Sepsis Definitions

Author: Jeremy Voros, MD
Updated: 12/1/2017

Sepsis Definitions

In 2015 the Centers for Medicare and Medicaid Services (CMS) adopted the Sepsis Bundle Project, which is a quality improvement project aimed at reducing sepsis mortality by increasing compliance with national guidelines. But the CMS definitions of sepsis, differ from those is prominent trials (ProCESS, ARISE, ProMISE), and have since diverged from the Surviving Sepsis Campaign definitions, which may be different from your hospital guidelines! This card will help you keep it all straight.

CMS Definitions

These are the definitions tied to reimbursement, and likely the measures used to establish your hospital guidelines.

CMS Term Definition
Sepsis 2 SIRS criteria plus suspected infection
Severe Sepsis Sepsis plus 1 or more signs of organ dysfunction
Septic Shock Severe sepsis plus either: sepsis-induced hypoperfusion persisting despite adequate fluid resuscitation or lactate > 4 mmol/L

SIRS Criteria

  • Temp >38°C (100.4°F) or < 36°C (96.8°F)
  • Heart rate > 90
  • Respiratory rate > 20 or PaCO₂ < 32 mm Hg
  • WBC > 12,000/mm³, < 4,000/mm³, or > 10% bands

Organ Dysfunction Criteria

  • SBP < 90 mmHg, or MAP < 65 mmHg, or SBP decrease of > 40 mmHg from known baseline
  • Creatinine > 2.0 mg/dL, or urine output < 0.5 mL/kg/hour for 2 hours
  • Bilirubin > 2 mg/dL (34.2 mmol/L)
  • Platelet count < 100,000
  • INR > 1.5 or aPTT > 60 sec
  • Lactate > 2 mmol/L (18.0 mg/dL)

Sepsis-induced Hypoperfusion Criteria

Any one of:

  • SBP < 90 mmHg
  • MAP < 70 mmHg
  • SBP decrease of > 40 mmHg or > 2 standard deviations from normal for age or known baseline

Study Definitions

The 3 most recent and most prominent studies investigating resuscitation in septic shock were ProCESS, ARISE and ProMISE. They all share a common definition of septic shock, but do not directly address what CMS calls "severe sepsis."

Their definition differs from CMS on the MAP cutoff for hypoperfusion. CMS sets a MAP cutoff of < 70 mmHg, while these studies use a MAP < 65 mmHg.

Study Term Definition
Sepsis not defined
Severe Sepsis not defined
Septic Shock 2 SIRS criteria plus either: refractory hypotension (SBP <90 mmHg or MAP <65 mmHg, despite resuscitation with at least 1 liter of intravenous fluids within 60 minutes) or hyperlactatemia (blood lactate level, ≥ 4 mmol per liter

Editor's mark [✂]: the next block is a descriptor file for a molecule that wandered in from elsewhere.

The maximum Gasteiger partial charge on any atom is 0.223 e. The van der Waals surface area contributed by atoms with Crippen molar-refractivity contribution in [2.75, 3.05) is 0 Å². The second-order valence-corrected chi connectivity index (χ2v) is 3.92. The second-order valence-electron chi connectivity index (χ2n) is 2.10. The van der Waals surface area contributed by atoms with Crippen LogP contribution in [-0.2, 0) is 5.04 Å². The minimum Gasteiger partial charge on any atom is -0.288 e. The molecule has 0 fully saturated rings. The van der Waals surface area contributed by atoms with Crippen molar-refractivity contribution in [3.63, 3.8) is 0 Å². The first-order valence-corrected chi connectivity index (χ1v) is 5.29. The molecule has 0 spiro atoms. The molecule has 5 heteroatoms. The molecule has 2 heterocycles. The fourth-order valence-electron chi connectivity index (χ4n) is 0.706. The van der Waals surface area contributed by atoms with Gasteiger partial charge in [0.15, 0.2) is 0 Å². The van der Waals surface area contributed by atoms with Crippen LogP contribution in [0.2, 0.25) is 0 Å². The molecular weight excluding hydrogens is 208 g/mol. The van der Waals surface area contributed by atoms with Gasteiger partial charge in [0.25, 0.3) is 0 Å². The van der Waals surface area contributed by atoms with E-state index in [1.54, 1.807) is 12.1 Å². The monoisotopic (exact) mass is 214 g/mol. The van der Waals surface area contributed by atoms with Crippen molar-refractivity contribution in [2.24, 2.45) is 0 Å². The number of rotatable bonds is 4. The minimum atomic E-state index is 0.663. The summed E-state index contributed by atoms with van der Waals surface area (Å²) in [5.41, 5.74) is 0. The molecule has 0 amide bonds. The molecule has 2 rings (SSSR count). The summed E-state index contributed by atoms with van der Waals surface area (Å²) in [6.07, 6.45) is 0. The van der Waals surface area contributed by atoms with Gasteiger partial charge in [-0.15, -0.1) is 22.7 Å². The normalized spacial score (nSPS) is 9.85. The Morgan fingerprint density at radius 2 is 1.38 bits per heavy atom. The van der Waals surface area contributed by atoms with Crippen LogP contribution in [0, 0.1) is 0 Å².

Surviving Sepsis Campaign (SSC) and Sepsis-3

The latest 2016 guidelines from the prominent international working group are based on previously established definitions of sepsis, i.e. the CMS definitions.

However also in 2016, the Third International Consensus Definitions for Sepsis and Septic Shock (Sepsis-3) were published in the Journal of the American Medical Association. SSC has indicated their guidelines will begin transitioning to these new definitions.

Notably, the Sepsis-3 definitions do away with the term "severe sepsis".

Sepsis-3 Term Definition
Sepsis Life-threatening organ dysfunction caused by a dysregulated host response to infection
Severe Sepsis No longer defined
Septic Shock Sepsis with persistent hypotension requiring vasopressors to maintain MAP ≥ 65 mm Hg and a serum lactate level > 2 mmol/L despite adequate volume resuscitation

Organ dysfunction can be identified as an acute change in Sequential Organ Failure Assessment (SOFA) score ≥ 2 points due to the infection.

Patients with suspected infection who are likely to have a prolonged ICU stay or to die in the hospital can be promptly identified at the bedside with qSOFA (quick SOFA).

qSOFA Criteria

Any one of:

  • GCS < 15
  • SBP ≤ 100 mmHg
  • Respiratory rate > 21

SOFA Score

The total Sequential Organ Failure Assessment (SOFA) score is the sum of scores for each organ system. A nice calculator can be found at MDCalc.


  • Severe Sepsis and Septic Shock: Management Bundle. National Quality Forum website Updated October 5, 2012. Accessed November 29, 2017.
  • Yealy DM, Kellum JA, Huang DT, et al. A randomized trial of protocol-based care for early septic shock. N Engl J Med. 2014;370(18):1683-93. [PubMed]
  • Peake SL, Delaney A, Bailey M, et al. Goal-directed resuscitation for patients with early septic shock. N Engl J Med. 2014;371(16):1496-506. [PubMed]
  • Mouncey PR, Osborn TM, Power GS, et al; ProMISe Trial Investigators: Trial of early, goal-directed resuscitation for septic shock. N Engl J Med 2015; 372:1301–1311 [PubMed]
  • Singer M, Deutschman CS, Seymour CW, et al. The Third International Consensus Definitions for Sepsis and Septic Shock (Sepsis-3). JAMA. 2016;315(8):801-10. [PubMed]